- Kingdom: Animalia
- Phylum: Chordata
- Class: Aves
- Order: Galliformes
- Family: Phasianidae
- Genus: Gallas
- Species: gallas
- Average Male Length: 2.1-2.5 ft (65-75 cm)
- Average Female Length: 1.4-1.5 ft (42-46 cm)
- Average Male Weight: 1.5-3.2 lbs (0.7-1.45 kg)
- Average Female Weight: 1.1-2.3 lbs (0.5-1.05 kg)
- Expected Lifespan: 10 years
The red junglefowl is a tropical member of the Pheasant family and is the direct ancestor of all domestic poultry. It is believed that they were first domesticated at least 5,000 years ago in India. Since then, the domesticated form has been taken all around the world as a very productive food source for both meat and eggs, which some breeds have been specifically developed to produce more.
This species is native to Southern Asia, particularly the Indian jungles. Its range stretches from northeast India, where the pure species has been diluted with back-crosses from domestic breeds, eastwards across southern China and down into Malaysia and Indonesia. Throughout its extensive range, the red junglefowl occupies most tropical and subtropical habitats, including mangroves, scrubland, and plantations. Although, it seems that it prefers flat or gently sloping terrain, forest edges, and secondary forest. It has also been recorded being found in the foothills of the Himalayas.
Five subspecies are recognised: the Indian red junglefowl (G. g. murghi) occurs in north and northeast India, adjacent Nepal, Bhutan and Bangladesh; the Burmese red junglefowl (G. g. spadiceus) in southwest Yunnan (China), east Arunachal Pradesh (India), Myanmar, Thailand, Peninsular Malaysia and north Sumatra; the Tonkinese red junglefowl (G. g. jabouillei) in southeast Yunnan and Hainan (China) and north Vietnam; the Cochin-Chinese red junglefowl (G. g. gallus) in east Thailand through central and south Laos, and Cambodia to central and south Vietnam; and the Javan red junglefowl (G. g. bankiva) in south Sumatra, Java and Bali.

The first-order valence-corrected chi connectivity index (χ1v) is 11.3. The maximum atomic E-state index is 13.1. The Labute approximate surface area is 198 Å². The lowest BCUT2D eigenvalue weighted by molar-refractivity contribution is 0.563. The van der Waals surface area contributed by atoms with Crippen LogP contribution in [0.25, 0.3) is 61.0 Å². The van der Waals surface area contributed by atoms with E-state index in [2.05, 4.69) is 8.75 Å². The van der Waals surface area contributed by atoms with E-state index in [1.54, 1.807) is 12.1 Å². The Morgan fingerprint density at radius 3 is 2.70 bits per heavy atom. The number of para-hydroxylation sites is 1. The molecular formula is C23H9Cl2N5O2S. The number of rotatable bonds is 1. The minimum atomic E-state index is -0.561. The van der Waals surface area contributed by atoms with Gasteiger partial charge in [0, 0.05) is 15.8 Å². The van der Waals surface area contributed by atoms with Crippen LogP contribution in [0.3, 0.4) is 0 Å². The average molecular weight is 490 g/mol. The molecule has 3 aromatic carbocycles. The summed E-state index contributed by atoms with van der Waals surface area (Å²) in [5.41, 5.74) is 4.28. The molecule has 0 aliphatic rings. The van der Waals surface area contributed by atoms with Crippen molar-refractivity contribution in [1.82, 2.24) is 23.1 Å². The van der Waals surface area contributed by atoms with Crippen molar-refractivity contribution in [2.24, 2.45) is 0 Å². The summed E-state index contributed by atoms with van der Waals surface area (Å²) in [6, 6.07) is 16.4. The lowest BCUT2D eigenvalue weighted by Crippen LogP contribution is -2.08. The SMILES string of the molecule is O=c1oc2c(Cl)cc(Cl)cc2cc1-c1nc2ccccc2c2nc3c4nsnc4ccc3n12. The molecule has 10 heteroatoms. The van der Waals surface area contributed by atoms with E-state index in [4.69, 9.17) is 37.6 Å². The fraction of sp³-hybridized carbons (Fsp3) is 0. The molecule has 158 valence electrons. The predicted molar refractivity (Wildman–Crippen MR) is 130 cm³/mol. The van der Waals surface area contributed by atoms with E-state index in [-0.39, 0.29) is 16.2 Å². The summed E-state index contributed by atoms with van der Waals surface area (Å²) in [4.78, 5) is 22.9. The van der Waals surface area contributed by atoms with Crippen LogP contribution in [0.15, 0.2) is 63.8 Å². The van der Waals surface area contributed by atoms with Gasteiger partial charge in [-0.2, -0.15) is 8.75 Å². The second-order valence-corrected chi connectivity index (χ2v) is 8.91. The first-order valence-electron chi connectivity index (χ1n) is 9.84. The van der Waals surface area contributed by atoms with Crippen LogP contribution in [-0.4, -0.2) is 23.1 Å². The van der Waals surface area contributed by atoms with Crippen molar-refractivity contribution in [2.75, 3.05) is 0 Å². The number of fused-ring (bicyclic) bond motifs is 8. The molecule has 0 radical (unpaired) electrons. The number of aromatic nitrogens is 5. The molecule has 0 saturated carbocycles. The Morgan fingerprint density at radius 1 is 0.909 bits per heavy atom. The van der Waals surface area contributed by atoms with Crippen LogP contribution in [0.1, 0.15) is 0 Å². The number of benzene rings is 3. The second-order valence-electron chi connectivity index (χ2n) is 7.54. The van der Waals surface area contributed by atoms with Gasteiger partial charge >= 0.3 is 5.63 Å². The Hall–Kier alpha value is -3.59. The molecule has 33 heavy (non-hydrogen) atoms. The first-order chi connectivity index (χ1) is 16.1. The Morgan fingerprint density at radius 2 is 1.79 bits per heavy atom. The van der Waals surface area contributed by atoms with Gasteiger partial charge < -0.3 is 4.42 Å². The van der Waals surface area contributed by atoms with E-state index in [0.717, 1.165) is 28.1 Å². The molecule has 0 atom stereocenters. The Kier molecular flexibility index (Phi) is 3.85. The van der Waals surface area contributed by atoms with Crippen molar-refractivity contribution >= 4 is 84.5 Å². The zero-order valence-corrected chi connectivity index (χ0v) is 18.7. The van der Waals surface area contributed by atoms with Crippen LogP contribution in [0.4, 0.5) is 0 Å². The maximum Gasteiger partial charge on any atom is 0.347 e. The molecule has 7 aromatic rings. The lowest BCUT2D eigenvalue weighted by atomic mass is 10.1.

The red junglefowl’s plumage is gold, red, brown, dark maroon, orange, with a bit of metallic green and gray. There are also some white and olive feathers. Two white patches, shaped like an ear, appear on either side of the head. Its can be distinguish from other chickens not only by these white patches, but also by the grayish feet. An individual will have fourteen tail feathers.
With much hybridisation between pure and domestic stock, the standard criteria of pure wild junglefowl include the tail being carried horizontally in both sexes, the absence of a comb in the female, and dark or slate grey leg colour and an annual eclipse moult in the male.
It is said that the rooster of the red junglefowl is much more brilliantly colored than its tame relative. The vibrant male has long, golden-orange to deep-red crown and neck feathers, and a dark metallic-green tail with a white tuft at the base. The underparts are a dull black while the upperparts are a combination of glossy blue-green, rich dark red, maroon-red, fiery orange, and blackish brown. The colorful cock also has vivid scarlet-red facial skin, throat, two lappets and heavily dented fleshy crest called the comb, and red or white ear patches on the sides of the head. After the summer moult, from June to September, the male develops an ‘eclipse plumage’, in which the golden neck feathers are replaced with dull black feathers, the long tail feathers are lost, and the comb reduces in size and becomes duller in color.
On the other hand, the rather drab female is a dull brown-gold color with a partly naked, pale red face and throat.
The five subspecies vary in the color of the facial lappets, in the size of the combs, and in the length, color and terminal end shape of the neck hackles of males during the breeding season.
Red junglefowl is an herbivore and insectivore, foraging on the ground for seeds, fruit, and insects. It will eat corn, soybean, worms, grass, and various grains found on the grain. It use its feet to scratch away the leaf-litter in search for food.
Though it cannot detect sweet tastes, the red junglefowl can detect salt. However, most individuals do not like it.
During non-breeding seasons, – summer, autumn, and winter, – the red junglefowl lives in small mixed flocks. These flocks has very distinctive social system involving a pecking order, with one dominating all, and one submitting to all. There is one pecking order for female and one for male.
The physical action for dominance is to raise the tail and head. Submission is shown when a male red junglefowl lowers his tail and head, crouches, and tilts the head to one side.